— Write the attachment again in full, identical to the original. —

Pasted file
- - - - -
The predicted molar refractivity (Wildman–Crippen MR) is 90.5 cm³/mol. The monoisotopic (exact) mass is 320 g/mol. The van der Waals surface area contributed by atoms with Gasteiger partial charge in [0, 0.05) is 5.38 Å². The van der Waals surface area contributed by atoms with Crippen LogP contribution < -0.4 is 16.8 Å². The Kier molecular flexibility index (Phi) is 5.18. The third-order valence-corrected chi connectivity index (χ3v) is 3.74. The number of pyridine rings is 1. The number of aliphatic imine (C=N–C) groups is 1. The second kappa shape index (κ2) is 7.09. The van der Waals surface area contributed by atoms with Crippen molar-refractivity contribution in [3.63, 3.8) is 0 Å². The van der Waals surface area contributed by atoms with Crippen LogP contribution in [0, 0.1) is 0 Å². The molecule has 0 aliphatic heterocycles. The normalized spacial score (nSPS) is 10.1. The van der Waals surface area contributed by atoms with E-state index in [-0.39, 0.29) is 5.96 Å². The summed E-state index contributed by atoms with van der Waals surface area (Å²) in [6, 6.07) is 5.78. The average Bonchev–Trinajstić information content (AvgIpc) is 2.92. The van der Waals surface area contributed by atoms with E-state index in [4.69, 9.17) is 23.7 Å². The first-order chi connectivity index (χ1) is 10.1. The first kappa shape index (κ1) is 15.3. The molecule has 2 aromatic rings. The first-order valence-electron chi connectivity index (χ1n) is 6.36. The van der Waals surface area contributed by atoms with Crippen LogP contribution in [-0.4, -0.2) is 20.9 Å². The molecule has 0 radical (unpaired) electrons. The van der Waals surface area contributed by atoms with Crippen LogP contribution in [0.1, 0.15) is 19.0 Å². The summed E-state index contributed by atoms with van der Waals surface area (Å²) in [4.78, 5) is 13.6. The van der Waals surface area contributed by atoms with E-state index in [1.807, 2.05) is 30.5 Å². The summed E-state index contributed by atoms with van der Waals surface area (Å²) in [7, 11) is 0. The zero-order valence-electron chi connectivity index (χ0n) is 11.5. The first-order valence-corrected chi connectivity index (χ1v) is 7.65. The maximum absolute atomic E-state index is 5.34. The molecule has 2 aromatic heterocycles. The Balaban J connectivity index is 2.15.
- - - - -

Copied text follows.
The predicted molar refractivity (Wildman–Crippen MR) is 90.5 cm³/mol. The monoisotopic (exact) mass is 320 g/mol. The van der Waals surface area contributed by atoms with Gasteiger partial charge in [0, 0.05) is 5.38 Å². The van der Waals surface area contributed by atoms with Crippen LogP contribution < -0.4 is 16.8 Å². The Kier molecular flexibility index (Phi) is 5.18. The third-order valence-corrected chi connectivity index (χ3v) is 3.74. The number of pyridine rings is 1. The number of aliphatic imine (C=N–C) groups is 1. The second kappa shape index (κ2) is 7.09. The van der Waals surface area contributed by atoms with Crippen molar-refractivity contribution in [3.63, 3.8) is 0 Å². The van der Waals surface area contributed by atoms with Crippen LogP contribution in [0, 0.1) is 0 Å². The molecule has 0 aliphatic heterocycles. The normalized spacial score (nSPS) is 10.1. The van der Waals surface area contributed by atoms with E-state index in [-0.39, 0.29) is 5.96 Å². The summed E-state index contributed by atoms with van der Waals surface area (Å²) in [6, 6.07) is 5.78. The average Bonchev–Trinajstić information content (AvgIpc) is 2.92. The van der Waals surface area contributed by atoms with E-state index in [4.69, 9.17) is 23.7 Å². The first-order chi connectivity index (χ1) is 10.1. The first kappa shape index (κ1) is 15.3. The molecule has 2 aromatic rings. The first-order valence-electron chi connectivity index (χ1n) is 6.36. The van der Waals surface area contributed by atoms with Crippen LogP contribution in [-0.4, -0.2) is 20.9 Å². The molecule has 0 radical (unpaired) electrons. The van der Waals surface area contributed by atoms with Crippen LogP contribution in [0.1, 0.15) is 19.0 Å². The summed E-state index contributed by atoms with van der Waals surface area (Å²) in [4.78, 5) is 13.6. The van der Waals surface area contributed by atoms with E-state index in [1.807, 2.05) is 30.5 Å². The summed E-state index contributed by atoms with van der Waals surface area (Å²) in [7, 11) is 0. The zero-order valence-electron chi connectivity index (χ0n) is 11.5. The first-order valence-corrected chi connectivity index (χ1v) is 7.65. The maximum absolute atomic E-state index is 5.34. The molecule has 2 aromatic heterocycles. The Balaban J connectivity index is 2.15.